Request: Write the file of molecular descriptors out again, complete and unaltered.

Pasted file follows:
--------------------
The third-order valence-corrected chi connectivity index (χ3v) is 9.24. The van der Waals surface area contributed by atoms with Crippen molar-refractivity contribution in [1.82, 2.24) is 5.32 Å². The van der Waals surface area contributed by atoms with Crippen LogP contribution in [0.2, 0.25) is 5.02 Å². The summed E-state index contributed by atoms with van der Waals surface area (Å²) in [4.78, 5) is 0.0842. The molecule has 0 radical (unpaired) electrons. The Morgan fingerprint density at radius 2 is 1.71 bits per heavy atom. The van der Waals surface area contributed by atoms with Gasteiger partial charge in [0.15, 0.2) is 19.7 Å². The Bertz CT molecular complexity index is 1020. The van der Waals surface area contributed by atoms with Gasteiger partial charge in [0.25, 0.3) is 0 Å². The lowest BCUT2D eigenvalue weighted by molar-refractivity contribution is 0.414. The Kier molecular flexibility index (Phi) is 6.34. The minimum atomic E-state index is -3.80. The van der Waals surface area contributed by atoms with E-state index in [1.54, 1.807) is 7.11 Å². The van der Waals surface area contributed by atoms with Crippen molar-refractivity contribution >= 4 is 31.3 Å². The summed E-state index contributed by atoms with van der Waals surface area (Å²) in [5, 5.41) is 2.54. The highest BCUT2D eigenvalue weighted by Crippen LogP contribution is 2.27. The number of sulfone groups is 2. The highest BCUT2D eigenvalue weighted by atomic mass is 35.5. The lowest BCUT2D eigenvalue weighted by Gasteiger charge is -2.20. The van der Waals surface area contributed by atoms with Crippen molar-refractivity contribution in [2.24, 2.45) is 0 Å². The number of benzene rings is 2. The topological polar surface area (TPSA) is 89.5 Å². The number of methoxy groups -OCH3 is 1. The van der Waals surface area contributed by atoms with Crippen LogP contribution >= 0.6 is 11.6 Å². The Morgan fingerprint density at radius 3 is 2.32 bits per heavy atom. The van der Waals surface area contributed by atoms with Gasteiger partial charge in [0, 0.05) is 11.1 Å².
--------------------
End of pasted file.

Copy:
The third-order valence-corrected chi connectivity index (χ3v) is 9.24. The van der Waals surface area contributed by atoms with Crippen molar-refractivity contribution in [1.82, 2.24) is 5.32 Å². The van der Waals surface area contributed by atoms with Crippen LogP contribution in [0.2, 0.25) is 5.02 Å². The summed E-state index contributed by atoms with van der Waals surface area (Å²) in [4.78, 5) is 0.0842. The molecule has 0 radical (unpaired) electrons. The Morgan fingerprint density at radius 2 is 1.71 bits per heavy atom. The van der Waals surface area contributed by atoms with Gasteiger partial charge in [0.15, 0.2) is 19.7 Å². The Bertz CT molecular complexity index is 1020. The van der Waals surface area contributed by atoms with Gasteiger partial charge in [0.25, 0.3) is 0 Å². The lowest BCUT2D eigenvalue weighted by molar-refractivity contribution is 0.414. The Kier molecular flexibility index (Phi) is 6.34. The minimum atomic E-state index is -3.80. The van der Waals surface area contributed by atoms with E-state index in [1.54, 1.807) is 7.11 Å². The van der Waals surface area contributed by atoms with Crippen molar-refractivity contribution >= 4 is 31.3 Å². The summed E-state index contributed by atoms with van der Waals surface area (Å²) in [5, 5.41) is 2.54. The highest BCUT2D eigenvalue weighted by Crippen LogP contribution is 2.27. The number of sulfone groups is 2. The highest BCUT2D eigenvalue weighted by atomic mass is 35.5. The lowest BCUT2D eigenvalue weighted by Gasteiger charge is -2.20. The van der Waals surface area contributed by atoms with Crippen molar-refractivity contribution in [2.24, 2.45) is 0 Å². The number of benzene rings is 2. The topological polar surface area (TPSA) is 89.5 Å². The number of methoxy groups -OCH3 is 1. The van der Waals surface area contributed by atoms with Crippen LogP contribution >= 0.6 is 11.6 Å². The Morgan fingerprint density at radius 3 is 2.32 bits per heavy atom. The van der Waals surface area contributed by atoms with Gasteiger partial charge in [0, 0.05) is 11.1 Å².